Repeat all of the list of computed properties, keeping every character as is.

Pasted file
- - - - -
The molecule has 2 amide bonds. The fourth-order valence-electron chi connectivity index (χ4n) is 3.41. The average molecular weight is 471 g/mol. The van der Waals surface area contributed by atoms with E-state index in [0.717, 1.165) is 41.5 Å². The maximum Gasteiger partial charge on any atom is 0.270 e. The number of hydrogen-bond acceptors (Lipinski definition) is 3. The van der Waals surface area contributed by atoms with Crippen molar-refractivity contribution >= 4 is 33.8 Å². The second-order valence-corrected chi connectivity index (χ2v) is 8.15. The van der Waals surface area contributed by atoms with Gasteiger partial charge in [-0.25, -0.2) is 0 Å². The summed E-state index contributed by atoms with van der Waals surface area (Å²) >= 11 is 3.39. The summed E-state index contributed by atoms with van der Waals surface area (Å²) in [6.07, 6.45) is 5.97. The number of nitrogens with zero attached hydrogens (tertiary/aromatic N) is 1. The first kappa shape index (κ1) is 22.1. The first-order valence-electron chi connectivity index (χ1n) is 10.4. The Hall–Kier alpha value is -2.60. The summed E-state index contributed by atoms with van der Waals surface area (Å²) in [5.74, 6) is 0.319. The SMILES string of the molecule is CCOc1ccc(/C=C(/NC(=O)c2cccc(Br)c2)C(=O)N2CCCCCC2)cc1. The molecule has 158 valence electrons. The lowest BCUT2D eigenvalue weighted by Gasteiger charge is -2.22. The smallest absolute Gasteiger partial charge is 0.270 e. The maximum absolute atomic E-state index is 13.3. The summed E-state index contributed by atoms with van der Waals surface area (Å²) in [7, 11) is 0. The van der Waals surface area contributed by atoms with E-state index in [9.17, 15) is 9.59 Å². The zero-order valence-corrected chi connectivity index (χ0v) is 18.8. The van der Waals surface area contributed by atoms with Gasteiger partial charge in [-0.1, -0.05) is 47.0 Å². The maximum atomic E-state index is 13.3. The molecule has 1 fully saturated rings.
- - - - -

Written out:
The molecule has 2 amide bonds. The fourth-order valence-electron chi connectivity index (χ4n) is 3.41. The average molecular weight is 471 g/mol. The van der Waals surface area contributed by atoms with E-state index in [0.717, 1.165) is 41.5 Å². The maximum Gasteiger partial charge on any atom is 0.270 e. The number of hydrogen-bond acceptors (Lipinski definition) is 3. The van der Waals surface area contributed by atoms with Crippen molar-refractivity contribution >= 4 is 33.8 Å². The second-order valence-corrected chi connectivity index (χ2v) is 8.15. The van der Waals surface area contributed by atoms with Gasteiger partial charge in [-0.25, -0.2) is 0 Å². The summed E-state index contributed by atoms with van der Waals surface area (Å²) >= 11 is 3.39. The summed E-state index contributed by atoms with van der Waals surface area (Å²) in [6.07, 6.45) is 5.97. The number of nitrogens with zero attached hydrogens (tertiary/aromatic N) is 1. The first kappa shape index (κ1) is 22.1. The first-order valence-electron chi connectivity index (χ1n) is 10.4. The Hall–Kier alpha value is -2.60. The summed E-state index contributed by atoms with van der Waals surface area (Å²) in [5.74, 6) is 0.319. The SMILES string of the molecule is CCOc1ccc(/C=C(/NC(=O)c2cccc(Br)c2)C(=O)N2CCCCCC2)cc1. The molecule has 158 valence electrons. The lowest BCUT2D eigenvalue weighted by Gasteiger charge is -2.22. The smallest absolute Gasteiger partial charge is 0.270 e. The maximum absolute atomic E-state index is 13.3. The summed E-state index contributed by atoms with van der Waals surface area (Å²) in [7, 11) is 0. The van der Waals surface area contributed by atoms with E-state index in [9.17, 15) is 9.59 Å². The zero-order valence-corrected chi connectivity index (χ0v) is 18.8. The van der Waals surface area contributed by atoms with Gasteiger partial charge in [-0.1, -0.05) is 47.0 Å². The maximum atomic E-state index is 13.3. The molecule has 1 fully saturated rings.